There are so many wild misconceptions about minimalism. I’m here to debunk all of them and show you that simple living should also be your ultimate goal.
It seems that the word minimalism has been dragged through the mud more times than a pair of Hunter boots at a rainy Coachella. It’s got more misconceptions tied to it than Lady Gaga has outlandish outfits. Is it all about living in barren, all-white tiny homes with a single chair as furniture? Is it about denying yourself the joy of a good old fashion spree, or maybe it’s about wearing the same turtleneck and jeans combo every single day? Spoiler alert: It’s none of these.
The best definition of minimalism might be the following: it’s not a social media trend everyone is following, it’s a mindset that navigates us through life with less stuff.
Whether we like it or not, we assign ourselves to physical stuff super easily and tend to feel less if we don’t catch up with the latest trends or need to let go of things for some reason.
Minimalist living can seem like it follows some strict rules, but it’s a structure you can adapt to suit you. It might take a long time before you start doing it the right way, but it’s a journey that goes in hand with personal growth and a sense of freedom. The good news is that I’m here and ready to help.
If you have ever wondered if the rules of minimalism could be your cup of tea, scroll down as I go through the most common myths. I hope they will help you the next time you start screaming into the void for family members to take you seriously.
So let’s unpack, deconstruct, and debunk some myths and misconceptions about minimalism that are circulating faster than gossip at a Met Gala after-party. Get ready to see that ‘less is more’ is not just a catchy Instagram caption, it’s a lifestyle that could just change your life and your closet.
Scroll through to debunk the most common myths and misconceptions about minimalism:
1. Minimalism means getting rid of all your materialistic possessions
Let’s start with one of the most common misconceptions. It’s that once you are converted to minimalism, you must get rid of everything you have ever bought. My own definition of minimalism is surrounding ourselves with only things we need and actually use. You don’t need to throw away that designer bag you love, but you also don’t need to get three more just because everyone on Instagram has them.
2. Minimalism means having nothing
No, minimalism does not mean stepping down from your job, going to the countryside, throwing your phone in the trash, meditating five times a day, and exploring the unfiltered reality with all your senses. Although that does sound like a great detox getaway. If you are approaching a more minimalist lifestyle, you will want to have fewer possessions. It’s a great way to take control of your life, not the other way around.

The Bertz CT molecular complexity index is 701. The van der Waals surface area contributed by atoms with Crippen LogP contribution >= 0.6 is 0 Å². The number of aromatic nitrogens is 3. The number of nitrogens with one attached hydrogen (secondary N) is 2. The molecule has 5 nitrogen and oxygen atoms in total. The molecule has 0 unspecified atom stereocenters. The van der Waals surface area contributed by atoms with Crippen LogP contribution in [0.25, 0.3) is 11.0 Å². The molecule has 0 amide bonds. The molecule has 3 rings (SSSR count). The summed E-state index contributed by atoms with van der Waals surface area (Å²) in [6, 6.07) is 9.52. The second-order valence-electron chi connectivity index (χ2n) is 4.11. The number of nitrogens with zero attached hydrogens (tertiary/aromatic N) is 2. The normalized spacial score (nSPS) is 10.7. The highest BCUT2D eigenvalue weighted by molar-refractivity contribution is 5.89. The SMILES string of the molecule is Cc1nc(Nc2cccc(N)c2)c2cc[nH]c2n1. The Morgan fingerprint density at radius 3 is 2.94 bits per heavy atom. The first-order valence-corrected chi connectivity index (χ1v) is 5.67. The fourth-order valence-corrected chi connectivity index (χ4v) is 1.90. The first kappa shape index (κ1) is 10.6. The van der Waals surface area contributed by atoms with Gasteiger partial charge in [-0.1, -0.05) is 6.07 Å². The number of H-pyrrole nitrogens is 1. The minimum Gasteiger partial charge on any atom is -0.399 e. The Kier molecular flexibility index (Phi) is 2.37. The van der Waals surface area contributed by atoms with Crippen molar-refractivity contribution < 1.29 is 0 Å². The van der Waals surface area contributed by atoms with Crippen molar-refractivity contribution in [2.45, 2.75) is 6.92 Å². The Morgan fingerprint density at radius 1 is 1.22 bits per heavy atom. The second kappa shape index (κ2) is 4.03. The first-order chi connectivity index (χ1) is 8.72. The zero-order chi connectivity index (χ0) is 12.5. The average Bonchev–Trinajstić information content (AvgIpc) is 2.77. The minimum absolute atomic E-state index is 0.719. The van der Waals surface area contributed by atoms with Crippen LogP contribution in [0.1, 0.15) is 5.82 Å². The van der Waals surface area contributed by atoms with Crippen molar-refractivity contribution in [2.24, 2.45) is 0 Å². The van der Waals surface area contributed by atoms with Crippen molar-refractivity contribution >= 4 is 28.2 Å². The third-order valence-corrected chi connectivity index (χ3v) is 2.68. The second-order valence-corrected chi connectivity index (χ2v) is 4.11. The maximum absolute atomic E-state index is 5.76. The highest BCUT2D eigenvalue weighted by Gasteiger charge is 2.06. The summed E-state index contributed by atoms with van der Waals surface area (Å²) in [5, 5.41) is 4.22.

3. Minimalists don’t buy anything new
We are living in a modern world, and you may want to make an impulse purchase every now and then. The idea of minimalism is not that you need to close your eyes every time an ad pops up in your browser window. Of course, even the $100 high-quality shirt will need replacing one day. It’s an ongoing process, try to remove the excess clutter and buy the sophisticated blazer if you are 100% sure it’s worth it.
4. Minimalism is life without color
The minimalist journey is not one you should paint exclusively in neutral colors. When it comes to fashion/ interior design/basically everything else, most minimalists opt for black, white, brown, beige, and gray. Why? Because they are timeless! Don’t be afraid to throw a pop of color in your outfit or kitchen if that’s something you want to do, though. Just don’t go over the top. No minimalistic lifestyle includes all the colors of the rainbow.
5. Minimalism is just an aesthetic
Talking about misconceptions about minimalism, unfortunately, many people still see the minimalist culture as an aesthetic. As something to flaunt on social media, as a quality that makes you stand out among others, as a trend you are following. However, real life is different. It’s actually a way of life that helps you become better – physically, emotionally, mentally. You’ve done spring decluttering. You know the feeling of a fresh start when it pats you on the shoulders.
6. Minimalists can’t own expensive things
Another popular misconception is that minimalists can’t own expensive things. The truth is, that’s all up to you and your bank account. It’s not about the total cost of things. It’s about the relative value it brings. For example, Apple phones can be seen as expensive, but you could argue that both the technological and design elements provide an uncomplicated, clutter-free experience. Worth every penny, I say. If your minimalist BFF has just spent an extra $$ on something, know it’s because they consider it a long-term investment.